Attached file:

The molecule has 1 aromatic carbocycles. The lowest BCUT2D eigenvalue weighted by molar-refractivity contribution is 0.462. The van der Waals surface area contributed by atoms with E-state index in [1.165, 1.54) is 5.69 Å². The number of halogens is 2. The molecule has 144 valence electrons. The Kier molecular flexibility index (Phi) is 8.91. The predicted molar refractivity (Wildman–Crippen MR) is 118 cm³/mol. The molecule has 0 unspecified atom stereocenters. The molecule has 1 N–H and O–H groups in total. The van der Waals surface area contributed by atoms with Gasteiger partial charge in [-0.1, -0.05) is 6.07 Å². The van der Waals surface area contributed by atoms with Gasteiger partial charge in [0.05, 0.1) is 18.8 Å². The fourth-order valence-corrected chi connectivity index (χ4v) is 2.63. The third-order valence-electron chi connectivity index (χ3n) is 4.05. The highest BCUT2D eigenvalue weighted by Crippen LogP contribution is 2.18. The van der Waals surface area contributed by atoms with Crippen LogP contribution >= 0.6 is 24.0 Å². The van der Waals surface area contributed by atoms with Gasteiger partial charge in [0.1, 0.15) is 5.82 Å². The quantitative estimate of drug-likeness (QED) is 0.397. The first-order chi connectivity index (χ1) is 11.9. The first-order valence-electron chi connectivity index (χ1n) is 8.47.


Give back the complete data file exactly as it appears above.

The molecule has 1 aromatic carbocycles. The lowest BCUT2D eigenvalue weighted by molar-refractivity contribution is 0.462. The van der Waals surface area contributed by atoms with E-state index in [1.165, 1.54) is 5.69 Å². The number of halogens is 2. The molecule has 144 valence electrons. The Kier molecular flexibility index (Phi) is 8.91. The predicted molar refractivity (Wildman–Crippen MR) is 118 cm³/mol. The molecule has 0 unspecified atom stereocenters. The molecule has 1 N–H and O–H groups in total. The van der Waals surface area contributed by atoms with Gasteiger partial charge in [-0.1, -0.05) is 6.07 Å². The van der Waals surface area contributed by atoms with Gasteiger partial charge in [0.05, 0.1) is 18.8 Å². The fourth-order valence-corrected chi connectivity index (χ4v) is 2.63. The third-order valence-electron chi connectivity index (χ3n) is 4.05. The highest BCUT2D eigenvalue weighted by Crippen LogP contribution is 2.18. The van der Waals surface area contributed by atoms with Crippen LogP contribution >= 0.6 is 24.0 Å². The van der Waals surface area contributed by atoms with Gasteiger partial charge in [0.1, 0.15) is 5.82 Å². The quantitative estimate of drug-likeness (QED) is 0.397. The first-order chi connectivity index (χ1) is 11.9. The first-order valence-electron chi connectivity index (χ1n) is 8.47.